Unlike Obama, McCain voted against imposing trade sanctions on China for supposedly undervaluing its currency to keep exports booming and accumulate large forex reserves. India has followed a similar policy, though with less export success than China. But if indeed India achieves big success in the future, it could be similarly targeted by US legislators and, will need people like McCain to resist.

Obama favours extensive subsidies for US farmers, hitting Third World exporters like India. This has been one of the issues on which the Doha Round of WTO is gridlocked. McCain could open the gridlock, Obama will strengthen it.

Obama also favours subsidies for converting maize to ethanol. The massive diversion of maize from food to ethanol has sent global food and fertiliser prices skyrocketing, hitting countries like India. But McCain has always opposed subsidies for both US agriculture and ethanol. While campaigning, he had the courage to oppose such subsidies even in Iowa, an agricultural state he badly needs to win if he is to become president.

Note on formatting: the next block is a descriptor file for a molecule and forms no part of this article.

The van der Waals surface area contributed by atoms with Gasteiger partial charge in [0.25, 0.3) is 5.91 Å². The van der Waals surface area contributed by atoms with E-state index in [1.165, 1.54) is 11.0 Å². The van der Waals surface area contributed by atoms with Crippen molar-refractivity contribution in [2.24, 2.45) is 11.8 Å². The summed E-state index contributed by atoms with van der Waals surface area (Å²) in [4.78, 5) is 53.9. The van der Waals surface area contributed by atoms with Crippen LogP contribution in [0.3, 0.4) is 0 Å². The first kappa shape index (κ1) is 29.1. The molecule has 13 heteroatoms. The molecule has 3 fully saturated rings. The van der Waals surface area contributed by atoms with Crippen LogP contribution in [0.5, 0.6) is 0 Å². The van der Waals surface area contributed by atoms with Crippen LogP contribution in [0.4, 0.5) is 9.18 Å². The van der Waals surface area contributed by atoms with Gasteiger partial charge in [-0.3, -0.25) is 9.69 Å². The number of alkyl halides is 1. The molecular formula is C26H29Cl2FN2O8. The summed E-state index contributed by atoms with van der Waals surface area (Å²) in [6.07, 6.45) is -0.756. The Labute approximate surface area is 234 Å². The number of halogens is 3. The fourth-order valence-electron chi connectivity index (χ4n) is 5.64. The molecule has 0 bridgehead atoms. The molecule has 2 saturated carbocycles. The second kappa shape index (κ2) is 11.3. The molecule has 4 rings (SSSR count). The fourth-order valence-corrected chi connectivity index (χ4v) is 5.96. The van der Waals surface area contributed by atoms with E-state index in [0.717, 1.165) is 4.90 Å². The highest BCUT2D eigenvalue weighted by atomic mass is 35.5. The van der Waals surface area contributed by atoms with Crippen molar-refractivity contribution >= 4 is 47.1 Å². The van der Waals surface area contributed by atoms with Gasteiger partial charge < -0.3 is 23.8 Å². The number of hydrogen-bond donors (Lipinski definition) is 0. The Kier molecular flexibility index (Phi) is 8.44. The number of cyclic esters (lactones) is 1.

I want to help the poor. I want the poor to succeed and become rich. I don't want to protect the rich at the expense of the poor. That's why I support open borders, free trade, and no import / export tariffs. That's why I'm surprised that so many people who talk so much about helping the poor consistently support policies that will make the rich richer and the poor poorer.

Heating Aid, The Right Way

Last year I was extremely critical of Governor Doyle's plan to increase heating aid for poor Wisconsin residents. This year, I'm still critical of the state's heating aid program.

I'm certainly not opposed to helping my poor neighbors. In fact, I don't really think I have much of a choice in the matter.